You don’t hear much these days about Republicans trying to repeal the 2010 health care law. The Supreme Court ruling last June upheld most of the measure. President Obama’s re-election and Democrats’ continued control of the Senate have helped “Obamacare” implementation to move ahead.
But there is one way to slow things down: use the power of the purse.
The GOP-controlled House of Representatives on Wednesday passed legislation to fund the government through Sept. 30. The measure keeps “sequestration” — the $85 billion in automatic budget cuts that began March 1 – in place. The bill would fund the government beyond March 27 when the current “continuing resolution” expires.
According to Rep. Nita Lowey, a New York Democrat who is the ranking member of the House Appropriations Committee, the measure will delay implementation of the health law’s exchanges scheduled to begin enrolling individuals in October.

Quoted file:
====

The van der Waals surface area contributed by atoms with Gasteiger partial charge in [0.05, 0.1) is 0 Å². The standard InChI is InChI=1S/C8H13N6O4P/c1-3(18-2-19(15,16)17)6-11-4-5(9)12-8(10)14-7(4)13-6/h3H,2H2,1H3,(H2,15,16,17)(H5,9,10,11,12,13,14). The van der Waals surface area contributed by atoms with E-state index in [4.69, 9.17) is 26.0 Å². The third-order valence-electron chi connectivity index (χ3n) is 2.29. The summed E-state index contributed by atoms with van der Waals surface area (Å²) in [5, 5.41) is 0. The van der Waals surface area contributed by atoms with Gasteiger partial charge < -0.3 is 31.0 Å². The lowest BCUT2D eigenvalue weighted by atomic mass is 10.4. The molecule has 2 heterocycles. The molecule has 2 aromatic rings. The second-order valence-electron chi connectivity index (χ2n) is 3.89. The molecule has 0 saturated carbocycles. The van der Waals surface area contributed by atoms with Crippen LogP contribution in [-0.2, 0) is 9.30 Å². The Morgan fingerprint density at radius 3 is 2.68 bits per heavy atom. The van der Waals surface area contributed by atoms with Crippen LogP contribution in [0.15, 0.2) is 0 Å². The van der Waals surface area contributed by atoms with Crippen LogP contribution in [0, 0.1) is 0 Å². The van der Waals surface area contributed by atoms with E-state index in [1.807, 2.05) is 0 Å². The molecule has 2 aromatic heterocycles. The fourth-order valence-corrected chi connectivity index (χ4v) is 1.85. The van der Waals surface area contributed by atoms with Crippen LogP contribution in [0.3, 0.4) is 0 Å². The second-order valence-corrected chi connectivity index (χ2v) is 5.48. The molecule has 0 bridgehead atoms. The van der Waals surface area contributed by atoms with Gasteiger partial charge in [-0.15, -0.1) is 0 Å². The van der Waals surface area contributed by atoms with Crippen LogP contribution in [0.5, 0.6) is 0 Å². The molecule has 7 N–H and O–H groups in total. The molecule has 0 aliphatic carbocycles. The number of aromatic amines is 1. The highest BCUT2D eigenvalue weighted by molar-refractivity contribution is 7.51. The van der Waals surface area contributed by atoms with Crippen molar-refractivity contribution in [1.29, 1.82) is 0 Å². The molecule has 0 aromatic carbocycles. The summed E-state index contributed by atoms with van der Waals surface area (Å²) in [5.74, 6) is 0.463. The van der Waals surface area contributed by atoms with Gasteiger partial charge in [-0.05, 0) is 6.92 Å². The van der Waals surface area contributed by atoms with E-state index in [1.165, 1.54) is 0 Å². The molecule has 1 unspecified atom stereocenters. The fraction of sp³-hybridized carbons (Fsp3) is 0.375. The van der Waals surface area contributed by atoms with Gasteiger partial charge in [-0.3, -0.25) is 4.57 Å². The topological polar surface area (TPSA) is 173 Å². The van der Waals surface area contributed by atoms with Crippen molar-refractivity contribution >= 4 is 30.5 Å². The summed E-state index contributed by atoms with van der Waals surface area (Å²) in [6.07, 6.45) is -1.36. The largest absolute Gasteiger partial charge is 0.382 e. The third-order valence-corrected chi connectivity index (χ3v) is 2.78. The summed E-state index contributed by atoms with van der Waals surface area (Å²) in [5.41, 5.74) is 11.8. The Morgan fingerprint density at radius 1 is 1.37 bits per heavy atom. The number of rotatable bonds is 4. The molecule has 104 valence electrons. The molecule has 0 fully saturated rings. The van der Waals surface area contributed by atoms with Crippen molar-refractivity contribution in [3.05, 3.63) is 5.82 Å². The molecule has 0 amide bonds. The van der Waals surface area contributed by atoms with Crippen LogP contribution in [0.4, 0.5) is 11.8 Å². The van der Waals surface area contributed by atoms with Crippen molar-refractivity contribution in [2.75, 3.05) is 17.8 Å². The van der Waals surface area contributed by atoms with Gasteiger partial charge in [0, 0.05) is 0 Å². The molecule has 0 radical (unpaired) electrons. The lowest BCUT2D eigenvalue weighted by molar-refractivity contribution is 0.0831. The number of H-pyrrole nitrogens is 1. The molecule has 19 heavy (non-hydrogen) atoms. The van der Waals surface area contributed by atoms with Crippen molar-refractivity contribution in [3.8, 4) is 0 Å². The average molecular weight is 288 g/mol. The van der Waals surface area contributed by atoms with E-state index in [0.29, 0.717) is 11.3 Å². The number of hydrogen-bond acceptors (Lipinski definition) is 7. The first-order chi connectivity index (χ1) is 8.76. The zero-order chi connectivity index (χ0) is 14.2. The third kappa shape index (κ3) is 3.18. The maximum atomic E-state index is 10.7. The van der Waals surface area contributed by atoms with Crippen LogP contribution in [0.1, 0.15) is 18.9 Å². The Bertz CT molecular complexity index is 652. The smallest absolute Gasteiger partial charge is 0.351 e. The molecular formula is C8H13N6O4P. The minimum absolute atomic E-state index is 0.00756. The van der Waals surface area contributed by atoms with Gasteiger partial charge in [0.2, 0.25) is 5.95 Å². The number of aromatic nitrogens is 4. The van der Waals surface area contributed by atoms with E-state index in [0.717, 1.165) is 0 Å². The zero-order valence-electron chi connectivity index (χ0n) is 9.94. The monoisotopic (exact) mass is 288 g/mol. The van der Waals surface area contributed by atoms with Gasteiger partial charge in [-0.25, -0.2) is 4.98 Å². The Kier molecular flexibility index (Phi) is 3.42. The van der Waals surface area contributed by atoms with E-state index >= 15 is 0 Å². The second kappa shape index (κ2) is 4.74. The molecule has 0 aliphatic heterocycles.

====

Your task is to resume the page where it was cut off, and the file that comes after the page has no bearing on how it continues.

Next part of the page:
“Without IT infrastructure to process enrollments and payments, verify eligibility and establish call centers, health insurance for millions of Americans could be further delayed,” Lowey said in a statement.
Funding for the health law’s implementation is one of many areas of federal spending cut as part of sequestration.
The House measure passed mostly along party lines by a vote of 261-151 but more than 50 Democrats supported the bill. Many Senate Democrats are expected to oppose the package, which is likely to be modified.
Sen. Ted Cruz, R-Tex., said Wednesday he plans to offer an amendment on the floor that would delay funding of the 2010 health law. Cruz has also introduced legislation to repeal the law.
The health law “should not be implemented at [a] time when our economy is struggling so mightily, at a time when its implementation could push us into a full recession,” he said in a statement.
House Appropriations Chairman Hal Rogers, R-Ky. praised passage of the House bill.
“The House did the right thing today by passing this legislation,” Rogers said. ”As we try to get our fiscal house in order, it’s important to come together on issues where we can agree – avoiding a government shutdown, providing our people with essential services, and supporting our troops and veterans.”
This article was produced by Mary Agnes Carey of Kaiser Health News.